homestead story

     Spring revisited our land late this year, just as we were leaving for a short trip. Chickens were fully grown but acting like crazed hatchlings since we let them roam free, seedlings were newly in the ground, a half dozen projects were left partly done. The land felt like it was just starting to bloom.
I’ve come to believe traveling is unnatural in some way. If you really live somewhere, you leave a part of yourself behind when you go.The more invested in our homestead I become, the more it feels like I have to break myself up into pieces as I go. “I can’t take the compost part with me, defiantly not the chicken coop-cleaner part.”
Its hard to explain this state of affairs to love ones. “Really, I miss you, I want to come see you – I just can’t stand to leave home, you see part of my spirit is committed to feeding chickens.” This is especially true in the summer, with so much still to do on the land.
At this point I think we need about five more years to cultivate free space and build our soil to the point where its producing the way it can. Any weekend away from the soil is like time away from a hungry child. I’m going to start restricting travel to the winter months, when the land sleeps – perhaps fitfully – like a baby.
This trip included a visit with childhood friends, it felt like a way to fertilize the grown up me. Seeing old faces anew, revisiting memories, seeing how I’ve changed and how I haven’t. I guess I need this kind of renewal, strange and difficult though it can feel at times. Feeding the tap root of me.
     I remember returning home after visiting the same town when my Dad died. The land was gray, the garden fence only partly done, the fridge had turned off days before, saturating the house in rotting stink. That was over a year ago. That was a car wreck and an accident with a chainsaw ago. Its good to come home and find the land shining brighter than when we left. Maybe there’s more of me here now, I know its happier. Maybe my own spirit is part of the brightness I see.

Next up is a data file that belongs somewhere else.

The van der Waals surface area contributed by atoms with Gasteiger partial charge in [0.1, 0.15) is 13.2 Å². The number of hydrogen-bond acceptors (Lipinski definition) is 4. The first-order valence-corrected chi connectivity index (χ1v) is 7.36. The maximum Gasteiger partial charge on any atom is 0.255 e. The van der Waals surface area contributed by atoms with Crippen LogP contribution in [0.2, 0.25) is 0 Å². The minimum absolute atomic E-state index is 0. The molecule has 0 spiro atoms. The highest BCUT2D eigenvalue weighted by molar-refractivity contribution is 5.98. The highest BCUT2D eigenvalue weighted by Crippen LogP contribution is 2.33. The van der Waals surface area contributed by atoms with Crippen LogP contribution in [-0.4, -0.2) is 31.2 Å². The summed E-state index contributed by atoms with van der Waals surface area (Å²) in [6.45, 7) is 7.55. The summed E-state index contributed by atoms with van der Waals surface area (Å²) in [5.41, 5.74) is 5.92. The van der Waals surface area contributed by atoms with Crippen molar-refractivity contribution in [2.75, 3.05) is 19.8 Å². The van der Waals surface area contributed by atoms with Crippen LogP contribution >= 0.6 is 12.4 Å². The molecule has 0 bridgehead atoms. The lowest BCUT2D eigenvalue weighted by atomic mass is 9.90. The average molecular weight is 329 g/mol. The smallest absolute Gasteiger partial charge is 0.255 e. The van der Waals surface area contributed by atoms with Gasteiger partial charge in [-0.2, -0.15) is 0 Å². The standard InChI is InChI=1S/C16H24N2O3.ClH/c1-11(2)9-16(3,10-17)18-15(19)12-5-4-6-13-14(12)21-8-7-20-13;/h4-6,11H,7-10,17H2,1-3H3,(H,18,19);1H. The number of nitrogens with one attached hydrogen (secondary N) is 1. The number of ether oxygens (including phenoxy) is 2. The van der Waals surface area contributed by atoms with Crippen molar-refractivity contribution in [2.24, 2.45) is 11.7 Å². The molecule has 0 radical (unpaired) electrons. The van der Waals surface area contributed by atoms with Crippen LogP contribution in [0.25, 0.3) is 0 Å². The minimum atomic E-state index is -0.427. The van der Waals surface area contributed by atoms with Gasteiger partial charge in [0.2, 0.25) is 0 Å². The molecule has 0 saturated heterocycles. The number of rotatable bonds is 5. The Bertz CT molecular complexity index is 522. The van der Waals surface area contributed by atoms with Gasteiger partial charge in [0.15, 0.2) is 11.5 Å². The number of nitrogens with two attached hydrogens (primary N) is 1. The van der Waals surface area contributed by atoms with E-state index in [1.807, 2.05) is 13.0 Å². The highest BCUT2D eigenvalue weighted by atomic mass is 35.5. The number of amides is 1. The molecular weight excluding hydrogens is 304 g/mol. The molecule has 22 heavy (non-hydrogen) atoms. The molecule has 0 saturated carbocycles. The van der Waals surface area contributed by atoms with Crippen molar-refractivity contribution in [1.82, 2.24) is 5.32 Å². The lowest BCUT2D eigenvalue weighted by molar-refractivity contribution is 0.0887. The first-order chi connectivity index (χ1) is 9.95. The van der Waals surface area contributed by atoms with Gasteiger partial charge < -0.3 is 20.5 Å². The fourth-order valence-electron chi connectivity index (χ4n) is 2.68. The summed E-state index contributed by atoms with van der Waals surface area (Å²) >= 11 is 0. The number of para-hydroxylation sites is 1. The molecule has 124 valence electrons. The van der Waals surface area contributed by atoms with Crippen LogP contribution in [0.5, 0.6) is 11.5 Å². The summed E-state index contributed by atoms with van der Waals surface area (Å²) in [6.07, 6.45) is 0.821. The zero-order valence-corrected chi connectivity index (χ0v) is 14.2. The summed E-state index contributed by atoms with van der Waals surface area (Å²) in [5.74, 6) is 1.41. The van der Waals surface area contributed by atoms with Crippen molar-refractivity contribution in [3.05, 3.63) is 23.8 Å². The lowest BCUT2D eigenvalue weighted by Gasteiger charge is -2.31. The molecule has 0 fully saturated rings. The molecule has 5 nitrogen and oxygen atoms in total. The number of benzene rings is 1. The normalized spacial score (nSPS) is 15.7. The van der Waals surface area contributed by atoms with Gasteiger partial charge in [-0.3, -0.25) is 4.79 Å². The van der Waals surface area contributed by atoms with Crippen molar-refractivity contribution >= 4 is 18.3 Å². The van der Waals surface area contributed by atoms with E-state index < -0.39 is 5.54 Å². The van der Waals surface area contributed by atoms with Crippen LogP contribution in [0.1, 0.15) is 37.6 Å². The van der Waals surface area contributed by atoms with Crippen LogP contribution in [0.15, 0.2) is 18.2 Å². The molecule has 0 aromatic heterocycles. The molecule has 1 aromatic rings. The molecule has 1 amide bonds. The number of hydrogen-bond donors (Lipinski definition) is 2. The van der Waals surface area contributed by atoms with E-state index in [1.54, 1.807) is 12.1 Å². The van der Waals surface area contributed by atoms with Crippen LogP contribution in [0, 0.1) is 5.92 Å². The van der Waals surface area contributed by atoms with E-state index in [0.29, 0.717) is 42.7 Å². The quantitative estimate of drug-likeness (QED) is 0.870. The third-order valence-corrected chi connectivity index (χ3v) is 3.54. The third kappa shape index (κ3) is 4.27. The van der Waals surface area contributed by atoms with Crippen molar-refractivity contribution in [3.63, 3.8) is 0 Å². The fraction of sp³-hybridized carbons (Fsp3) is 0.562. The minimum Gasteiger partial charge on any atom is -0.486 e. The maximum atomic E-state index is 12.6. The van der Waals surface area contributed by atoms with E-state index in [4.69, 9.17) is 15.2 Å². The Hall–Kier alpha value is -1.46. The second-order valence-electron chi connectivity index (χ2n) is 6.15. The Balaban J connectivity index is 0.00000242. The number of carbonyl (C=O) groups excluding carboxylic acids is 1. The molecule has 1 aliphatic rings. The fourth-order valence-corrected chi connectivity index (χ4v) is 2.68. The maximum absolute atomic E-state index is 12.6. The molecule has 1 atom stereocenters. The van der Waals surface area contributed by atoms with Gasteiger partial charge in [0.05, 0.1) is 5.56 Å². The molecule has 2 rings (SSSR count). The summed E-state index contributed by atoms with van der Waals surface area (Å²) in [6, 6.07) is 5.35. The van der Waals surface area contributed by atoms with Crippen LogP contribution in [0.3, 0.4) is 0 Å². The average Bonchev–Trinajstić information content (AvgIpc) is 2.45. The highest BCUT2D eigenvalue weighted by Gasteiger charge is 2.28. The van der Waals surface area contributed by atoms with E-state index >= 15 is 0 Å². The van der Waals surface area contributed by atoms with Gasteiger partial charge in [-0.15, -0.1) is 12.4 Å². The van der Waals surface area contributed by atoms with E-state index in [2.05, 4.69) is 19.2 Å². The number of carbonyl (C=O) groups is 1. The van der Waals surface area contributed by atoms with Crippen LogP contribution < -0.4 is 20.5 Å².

Our dog Bella missed the land, she frolicked like a pup when I let her out of the car. She got a special treat when Terry asked me to trap a gopher. It was the quickest kill yet. Set the trap, walk into the house and it went off. Bella could barely contain her excitement. It usually takes a half hour of savoring to eat a good sized gopher, this one was gone in two gulps.

This was the first time I used a new technique to care for the spirit of the gopher taught me by the spirit of the land. She and other spirits let me know that rather than waiting until the trap was sprung, I could prepare for the gophers death by journeying to the spirits before I set the trap. A spirit showed up immediately to ensure the care of the gopher. When I journeyed to its spirit after the trap was sprung there was nothing for me to do.
Of course that makes sense, rituals to prepare for a hunt are as important, if not more important than rituals of gratitude and psychopomp that may follow afterwards. Each new lesson is flavored with a touch of “how could I have missed that!” My skull is at least as thick now as when I left.
I know it will take a few days for us all to re-assemble ourselves. Tadg has traveled a lot this lately for a just having been out on the planet for 3.5 years. He seems so much more his old self today, as if he left a bit of himself behind too. We’re all looking forward to a late hot summer vacation, here at home with every bit of ourselves.

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